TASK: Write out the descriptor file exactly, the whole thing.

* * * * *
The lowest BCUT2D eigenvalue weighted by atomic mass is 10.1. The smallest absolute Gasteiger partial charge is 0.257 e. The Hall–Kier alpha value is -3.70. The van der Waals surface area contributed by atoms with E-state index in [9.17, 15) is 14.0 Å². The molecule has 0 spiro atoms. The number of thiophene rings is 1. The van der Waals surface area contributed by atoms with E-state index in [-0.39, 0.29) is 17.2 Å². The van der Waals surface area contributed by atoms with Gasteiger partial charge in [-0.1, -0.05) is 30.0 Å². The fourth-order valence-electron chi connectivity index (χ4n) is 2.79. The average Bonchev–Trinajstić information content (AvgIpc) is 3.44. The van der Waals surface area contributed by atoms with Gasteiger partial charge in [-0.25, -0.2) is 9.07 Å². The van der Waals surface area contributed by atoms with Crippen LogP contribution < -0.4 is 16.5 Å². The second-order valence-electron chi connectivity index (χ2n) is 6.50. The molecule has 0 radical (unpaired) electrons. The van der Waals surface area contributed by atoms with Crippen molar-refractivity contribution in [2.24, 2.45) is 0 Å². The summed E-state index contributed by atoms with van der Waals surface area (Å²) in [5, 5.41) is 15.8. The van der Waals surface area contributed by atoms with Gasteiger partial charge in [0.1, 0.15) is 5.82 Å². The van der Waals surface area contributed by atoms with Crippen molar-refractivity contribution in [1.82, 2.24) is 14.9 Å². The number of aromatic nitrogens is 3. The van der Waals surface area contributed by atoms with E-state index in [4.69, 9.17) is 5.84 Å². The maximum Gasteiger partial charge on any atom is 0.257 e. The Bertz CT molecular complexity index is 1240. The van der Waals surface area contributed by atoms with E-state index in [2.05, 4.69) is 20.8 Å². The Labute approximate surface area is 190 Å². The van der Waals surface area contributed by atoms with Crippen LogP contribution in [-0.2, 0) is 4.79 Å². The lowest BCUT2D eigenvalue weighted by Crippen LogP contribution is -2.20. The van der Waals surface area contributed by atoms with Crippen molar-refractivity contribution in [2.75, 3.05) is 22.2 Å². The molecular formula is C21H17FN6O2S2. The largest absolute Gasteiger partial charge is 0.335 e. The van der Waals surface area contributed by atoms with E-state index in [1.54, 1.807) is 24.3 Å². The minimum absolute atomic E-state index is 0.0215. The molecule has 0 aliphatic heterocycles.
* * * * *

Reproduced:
The lowest BCUT2D eigenvalue weighted by atomic mass is 10.1. The smallest absolute Gasteiger partial charge is 0.257 e. The Hall–Kier alpha value is -3.70. The van der Waals surface area contributed by atoms with E-state index in [9.17, 15) is 14.0 Å². The molecule has 0 spiro atoms. The number of thiophene rings is 1. The van der Waals surface area contributed by atoms with E-state index in [-0.39, 0.29) is 17.2 Å². The van der Waals surface area contributed by atoms with Gasteiger partial charge in [-0.1, -0.05) is 30.0 Å². The fourth-order valence-electron chi connectivity index (χ4n) is 2.79. The average Bonchev–Trinajstić information content (AvgIpc) is 3.44. The van der Waals surface area contributed by atoms with Gasteiger partial charge in [-0.25, -0.2) is 9.07 Å². The van der Waals surface area contributed by atoms with Crippen LogP contribution < -0.4 is 16.5 Å². The second-order valence-electron chi connectivity index (χ2n) is 6.50. The molecule has 0 radical (unpaired) electrons. The van der Waals surface area contributed by atoms with Crippen molar-refractivity contribution in [2.24, 2.45) is 0 Å². The summed E-state index contributed by atoms with van der Waals surface area (Å²) in [5, 5.41) is 15.8. The van der Waals surface area contributed by atoms with Gasteiger partial charge in [0.1, 0.15) is 5.82 Å². The van der Waals surface area contributed by atoms with Crippen molar-refractivity contribution in [1.82, 2.24) is 14.9 Å². The number of aromatic nitrogens is 3. The van der Waals surface area contributed by atoms with E-state index in [4.69, 9.17) is 5.84 Å². The maximum Gasteiger partial charge on any atom is 0.257 e. The Bertz CT molecular complexity index is 1240. The van der Waals surface area contributed by atoms with E-state index in [2.05, 4.69) is 20.8 Å². The Labute approximate surface area is 190 Å². The van der Waals surface area contributed by atoms with Crippen LogP contribution in [-0.2, 0) is 4.79 Å². The lowest BCUT2D eigenvalue weighted by Crippen LogP contribution is -2.20. The van der Waals surface area contributed by atoms with Crippen molar-refractivity contribution in [2.75, 3.05) is 22.2 Å². The molecular formula is C21H17FN6O2S2. The largest absolute Gasteiger partial charge is 0.335 e. The van der Waals surface area contributed by atoms with E-state index in [1.54, 1.807) is 24.3 Å². The minimum absolute atomic E-state index is 0.0215. The molecule has 0 aliphatic heterocycles.